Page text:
North Carolina. Most people appear to have
forgotten that Governor Broughton an
nounced soon after taking office last Janu
ary that he would "follow the President's
proclamation and observe Thanksgiving one
week earlier than the traditional date.
It will also be recalled that last year Gov
ernor Hoey was one of the few governors
in the country who declined to fall in with
the President's new ideas.
But next year there will be no confusion,
for President Roosevelt has indicated that
he win give up the idea of the change and
go back to the traditional Bate. The new
date did not work, Americans are too steep
ed in their-tradition to meet such a change.
We like the way the average American citi
zen has shown his desire to retain the old
So bear in mind Thanksgiving comes this
year on Thursday, November 20th.
'The daring young man on the flying
trapeze" has his counterpart in the radio
propagandist who flies through the air with
the greatest of ease.
You can always tell a heathen country.
It's where they kidnap missionaries. In a
civilized country they kidnap millionaires.
The first board of education' we can re
member was in the neighborhood of three
M 4u A
H E R E and THERE
HILDA WAY GWYN
We have just been completely
disillusioned about something . . .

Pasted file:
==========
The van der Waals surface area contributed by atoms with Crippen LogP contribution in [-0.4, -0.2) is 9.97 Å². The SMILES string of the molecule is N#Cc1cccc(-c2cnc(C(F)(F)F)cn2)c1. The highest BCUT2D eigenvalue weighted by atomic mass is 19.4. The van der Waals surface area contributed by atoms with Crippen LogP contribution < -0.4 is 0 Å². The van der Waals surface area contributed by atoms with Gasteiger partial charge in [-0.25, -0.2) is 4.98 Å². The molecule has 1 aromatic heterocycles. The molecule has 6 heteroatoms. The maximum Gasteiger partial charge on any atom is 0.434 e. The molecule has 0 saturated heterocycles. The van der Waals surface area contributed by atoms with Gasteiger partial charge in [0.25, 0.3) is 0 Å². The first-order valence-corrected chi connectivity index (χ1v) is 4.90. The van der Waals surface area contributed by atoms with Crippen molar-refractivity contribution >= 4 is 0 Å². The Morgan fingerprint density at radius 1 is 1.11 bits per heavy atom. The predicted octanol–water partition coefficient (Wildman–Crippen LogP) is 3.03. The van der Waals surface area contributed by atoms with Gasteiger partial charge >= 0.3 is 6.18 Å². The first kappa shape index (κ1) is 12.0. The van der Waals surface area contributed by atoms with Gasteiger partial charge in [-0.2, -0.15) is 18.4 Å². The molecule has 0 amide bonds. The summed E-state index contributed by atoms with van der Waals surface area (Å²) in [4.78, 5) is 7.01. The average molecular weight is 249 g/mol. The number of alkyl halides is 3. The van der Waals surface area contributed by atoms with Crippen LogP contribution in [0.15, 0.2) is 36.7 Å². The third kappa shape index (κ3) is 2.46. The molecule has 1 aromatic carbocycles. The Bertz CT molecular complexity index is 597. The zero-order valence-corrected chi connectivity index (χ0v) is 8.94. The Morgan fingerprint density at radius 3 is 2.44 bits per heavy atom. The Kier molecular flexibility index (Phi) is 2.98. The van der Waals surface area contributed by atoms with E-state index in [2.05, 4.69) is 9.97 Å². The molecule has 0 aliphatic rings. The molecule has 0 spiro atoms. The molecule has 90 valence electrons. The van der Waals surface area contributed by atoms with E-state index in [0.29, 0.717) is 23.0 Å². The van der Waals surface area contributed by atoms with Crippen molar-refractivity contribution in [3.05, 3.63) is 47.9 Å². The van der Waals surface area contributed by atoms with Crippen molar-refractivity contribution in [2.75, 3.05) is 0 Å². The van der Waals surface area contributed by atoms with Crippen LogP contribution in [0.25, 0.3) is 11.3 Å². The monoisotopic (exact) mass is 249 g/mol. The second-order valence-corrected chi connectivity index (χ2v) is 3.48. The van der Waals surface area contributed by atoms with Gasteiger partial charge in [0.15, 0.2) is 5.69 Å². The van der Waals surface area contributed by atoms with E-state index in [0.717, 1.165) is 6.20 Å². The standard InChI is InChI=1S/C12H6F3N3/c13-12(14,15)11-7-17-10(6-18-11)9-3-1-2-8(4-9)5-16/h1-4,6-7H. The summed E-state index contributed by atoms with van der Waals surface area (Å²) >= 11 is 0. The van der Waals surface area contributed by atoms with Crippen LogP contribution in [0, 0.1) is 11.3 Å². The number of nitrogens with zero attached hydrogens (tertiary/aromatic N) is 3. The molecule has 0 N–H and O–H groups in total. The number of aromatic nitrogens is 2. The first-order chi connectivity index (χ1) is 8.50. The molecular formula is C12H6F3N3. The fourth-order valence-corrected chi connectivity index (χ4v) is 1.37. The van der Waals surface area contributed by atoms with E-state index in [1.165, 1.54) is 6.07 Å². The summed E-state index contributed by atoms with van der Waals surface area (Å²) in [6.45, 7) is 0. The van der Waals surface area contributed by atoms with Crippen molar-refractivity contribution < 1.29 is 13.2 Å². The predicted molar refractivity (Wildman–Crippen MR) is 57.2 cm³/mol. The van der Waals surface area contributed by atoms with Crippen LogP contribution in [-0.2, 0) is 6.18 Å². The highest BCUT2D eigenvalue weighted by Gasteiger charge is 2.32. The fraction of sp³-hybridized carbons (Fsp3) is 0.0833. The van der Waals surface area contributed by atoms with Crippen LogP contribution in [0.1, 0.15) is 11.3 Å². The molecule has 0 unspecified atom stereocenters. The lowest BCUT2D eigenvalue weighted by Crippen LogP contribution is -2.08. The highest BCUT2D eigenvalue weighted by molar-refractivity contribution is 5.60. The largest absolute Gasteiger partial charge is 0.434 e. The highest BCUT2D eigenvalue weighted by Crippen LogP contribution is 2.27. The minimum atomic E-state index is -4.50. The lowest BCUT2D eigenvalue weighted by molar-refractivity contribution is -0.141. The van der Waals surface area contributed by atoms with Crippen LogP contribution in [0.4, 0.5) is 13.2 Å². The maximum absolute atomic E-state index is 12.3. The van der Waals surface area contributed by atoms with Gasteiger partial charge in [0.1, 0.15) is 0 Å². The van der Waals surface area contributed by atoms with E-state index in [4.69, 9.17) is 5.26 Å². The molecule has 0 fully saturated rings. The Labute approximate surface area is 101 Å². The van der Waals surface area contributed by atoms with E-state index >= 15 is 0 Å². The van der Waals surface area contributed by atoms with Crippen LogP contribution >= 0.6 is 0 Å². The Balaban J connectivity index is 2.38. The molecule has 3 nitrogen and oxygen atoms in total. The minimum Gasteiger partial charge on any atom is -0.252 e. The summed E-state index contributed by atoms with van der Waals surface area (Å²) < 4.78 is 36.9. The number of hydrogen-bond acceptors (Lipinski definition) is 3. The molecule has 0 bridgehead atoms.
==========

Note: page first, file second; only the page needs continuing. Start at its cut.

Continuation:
maybe we should not pass it on
i . it is about a remedy that we
have heard from childhood ... was
infallible ... to start at the be
ginning the soldiers in and around
'lamlet have been having trouble
with shakes . . . perhaps the dry
weather has had its influence . . .
at any rate, the State Museum was
asked to send informntion about
North Carolina snakes to the In
brarian in Hamlet . . . the museum
workers" merely pulled out a cir
cular . "Poisonous snakes in
North Carolina" and mailed it to
the librarian . . it contained
ample information about whether
or not the snake the soldiers had
stepped on "was a sistrurus mili-
arius (pigmy dwarf or ground rat
tler) . . . an agkistroden piscivorus
water moccasin, cotton-mouthed
moccosin or swamp lion) ... or
maybe a micrurus fulvius (harle
quin or roral snake) . . . then en
closed was another circular recom
mending nine first aid suggestions
. opening with . . . "Do not
run or do anything that will speed